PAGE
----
In my post last week about the ‘Independent’ evaluation of Birmingham’s PVE Pathfinder by Waterhouse Consulting Group, I wrote:
Lacking evidence, robustness, consistency and insight, I doubt whether the report – despite its pretensions to independence – will alleviate the criticisms that have already been posited at Birmingham City Council or answer the many questions that – unfortunately – continue to remain unanswered
If you don’t want to take my word for it, I can now exclusively offer the full and unadulterated ‘independent’ report for free.
Just in case anybody is worried about this – or wants to threaten me (you know who you are…!!!) – I have written clearance from the Equalities Department of Birmingham City Council to share the report given that it is now ‘public’.
Download, disseminate and disagree.
Tonight at the Burlington Hotel in Birmingham around 70 people (including two children and four members of staff from Waterhouse Consulting Group) were presented with the findings from the ‘independent’ evaluation of Birmingham City Council’s Preventing Violent Extremism (PVE) Pathfinder programme.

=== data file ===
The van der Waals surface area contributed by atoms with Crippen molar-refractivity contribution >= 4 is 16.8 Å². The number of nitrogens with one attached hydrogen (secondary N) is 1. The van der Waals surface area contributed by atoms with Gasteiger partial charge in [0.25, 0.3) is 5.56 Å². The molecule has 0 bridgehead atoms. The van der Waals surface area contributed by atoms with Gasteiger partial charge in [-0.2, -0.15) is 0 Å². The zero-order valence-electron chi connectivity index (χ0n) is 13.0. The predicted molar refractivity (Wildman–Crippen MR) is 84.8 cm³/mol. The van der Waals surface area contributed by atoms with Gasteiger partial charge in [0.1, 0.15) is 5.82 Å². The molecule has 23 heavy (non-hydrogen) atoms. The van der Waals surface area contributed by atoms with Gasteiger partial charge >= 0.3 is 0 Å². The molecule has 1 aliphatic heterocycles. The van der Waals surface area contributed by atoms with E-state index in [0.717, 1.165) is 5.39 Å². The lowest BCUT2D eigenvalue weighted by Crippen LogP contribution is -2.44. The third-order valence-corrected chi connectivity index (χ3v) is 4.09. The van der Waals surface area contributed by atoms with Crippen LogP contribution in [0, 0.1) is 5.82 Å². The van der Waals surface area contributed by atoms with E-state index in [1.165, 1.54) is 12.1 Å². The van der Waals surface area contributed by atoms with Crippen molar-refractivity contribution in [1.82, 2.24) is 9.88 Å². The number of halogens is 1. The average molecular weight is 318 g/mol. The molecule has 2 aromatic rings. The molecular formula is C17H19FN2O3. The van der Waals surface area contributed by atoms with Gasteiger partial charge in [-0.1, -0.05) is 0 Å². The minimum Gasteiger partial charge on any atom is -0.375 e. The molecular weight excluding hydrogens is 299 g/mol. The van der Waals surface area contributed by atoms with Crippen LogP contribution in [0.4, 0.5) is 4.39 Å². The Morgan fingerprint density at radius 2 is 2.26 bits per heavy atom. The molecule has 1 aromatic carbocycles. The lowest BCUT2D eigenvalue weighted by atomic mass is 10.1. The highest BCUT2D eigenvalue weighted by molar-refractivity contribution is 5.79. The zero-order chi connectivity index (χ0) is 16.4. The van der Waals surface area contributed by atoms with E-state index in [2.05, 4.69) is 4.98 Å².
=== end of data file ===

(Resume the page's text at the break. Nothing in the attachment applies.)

The evaluation report, despite focusing on Birmingham’s PVE Pathfinder was strangely emblazoned with images of the bombed out bus carcass from the 7/7 bombings (see right), a London tube station sign with the phrase ‘We are not afraid’ written across it, and a London Evening Standard poster pronouncing ‘Terrorists attack London – many dead’ (nothing like reinforcing the stereotypes that you’re trying to combat). I hasten to add that there were also images of the bull statue from the Bull Ring as well as the Selfridges building, so at least two from five images had some relevance to the second city. Even more incredibly, the powerpoint presentation by Waterhouse Consulting Group’s Waqar Azmi also had the 7/7 bus carcass image included on every slide.